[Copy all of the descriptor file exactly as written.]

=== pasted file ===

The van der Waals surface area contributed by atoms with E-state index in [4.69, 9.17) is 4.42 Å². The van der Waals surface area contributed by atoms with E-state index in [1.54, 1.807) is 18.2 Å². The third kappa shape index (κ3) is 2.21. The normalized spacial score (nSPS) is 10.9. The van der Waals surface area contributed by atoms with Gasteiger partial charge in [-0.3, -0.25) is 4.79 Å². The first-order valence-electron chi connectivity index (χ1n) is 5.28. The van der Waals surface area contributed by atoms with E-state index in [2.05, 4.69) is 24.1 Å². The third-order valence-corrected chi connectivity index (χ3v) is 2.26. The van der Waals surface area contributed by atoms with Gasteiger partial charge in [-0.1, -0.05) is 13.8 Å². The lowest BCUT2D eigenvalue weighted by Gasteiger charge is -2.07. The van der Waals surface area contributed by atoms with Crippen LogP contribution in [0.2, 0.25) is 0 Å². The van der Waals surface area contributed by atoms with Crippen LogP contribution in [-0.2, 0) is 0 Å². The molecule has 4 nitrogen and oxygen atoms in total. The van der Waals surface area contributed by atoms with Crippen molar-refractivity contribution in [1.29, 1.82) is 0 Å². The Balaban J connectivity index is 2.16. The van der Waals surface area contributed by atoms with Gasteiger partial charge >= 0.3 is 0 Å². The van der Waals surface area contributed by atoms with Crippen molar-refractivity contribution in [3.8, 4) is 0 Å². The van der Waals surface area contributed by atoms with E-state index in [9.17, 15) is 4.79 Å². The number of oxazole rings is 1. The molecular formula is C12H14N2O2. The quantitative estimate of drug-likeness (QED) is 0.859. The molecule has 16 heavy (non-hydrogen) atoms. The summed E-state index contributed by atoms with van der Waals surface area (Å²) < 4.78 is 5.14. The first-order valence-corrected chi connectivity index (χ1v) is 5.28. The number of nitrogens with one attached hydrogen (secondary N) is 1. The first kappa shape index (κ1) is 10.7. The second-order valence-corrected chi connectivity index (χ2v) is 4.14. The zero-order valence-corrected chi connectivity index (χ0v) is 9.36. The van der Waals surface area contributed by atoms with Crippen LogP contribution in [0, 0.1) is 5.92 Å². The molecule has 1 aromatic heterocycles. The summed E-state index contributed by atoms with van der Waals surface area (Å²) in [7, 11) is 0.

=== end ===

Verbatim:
The van der Waals surface area contributed by atoms with E-state index in [4.69, 9.17) is 4.42 Å². The van der Waals surface area contributed by atoms with E-state index in [1.54, 1.807) is 18.2 Å². The third kappa shape index (κ3) is 2.21. The normalized spacial score (nSPS) is 10.9. The van der Waals surface area contributed by atoms with Gasteiger partial charge in [-0.3, -0.25) is 4.79 Å². The first-order valence-electron chi connectivity index (χ1n) is 5.28. The van der Waals surface area contributed by atoms with E-state index in [2.05, 4.69) is 24.1 Å². The third-order valence-corrected chi connectivity index (χ3v) is 2.26. The van der Waals surface area contributed by atoms with Gasteiger partial charge in [-0.1, -0.05) is 13.8 Å². The lowest BCUT2D eigenvalue weighted by Gasteiger charge is -2.07. The van der Waals surface area contributed by atoms with Crippen LogP contribution in [0.2, 0.25) is 0 Å². The van der Waals surface area contributed by atoms with Crippen LogP contribution in [-0.2, 0) is 0 Å². The molecule has 4 nitrogen and oxygen atoms in total. The van der Waals surface area contributed by atoms with Crippen molar-refractivity contribution in [1.29, 1.82) is 0 Å². The Balaban J connectivity index is 2.16. The van der Waals surface area contributed by atoms with Gasteiger partial charge >= 0.3 is 0 Å². The van der Waals surface area contributed by atoms with Crippen molar-refractivity contribution in [3.8, 4) is 0 Å². The van der Waals surface area contributed by atoms with E-state index in [9.17, 15) is 4.79 Å². The number of oxazole rings is 1. The molecular formula is C12H14N2O2. The quantitative estimate of drug-likeness (QED) is 0.859. The molecule has 16 heavy (non-hydrogen) atoms. The summed E-state index contributed by atoms with van der Waals surface area (Å²) < 4.78 is 5.14. The first-order valence-corrected chi connectivity index (χ1v) is 5.28. The number of nitrogens with one attached hydrogen (secondary N) is 1. The first kappa shape index (κ1) is 10.7. The second-order valence-corrected chi connectivity index (χ2v) is 4.14. The zero-order valence-corrected chi connectivity index (χ0v) is 9.36. The van der Waals surface area contributed by atoms with Crippen LogP contribution in [0, 0.1) is 5.92 Å². The molecule has 1 aromatic heterocycles. The summed E-state index contributed by atoms with van der Waals surface area (Å²) in [7, 11) is 0.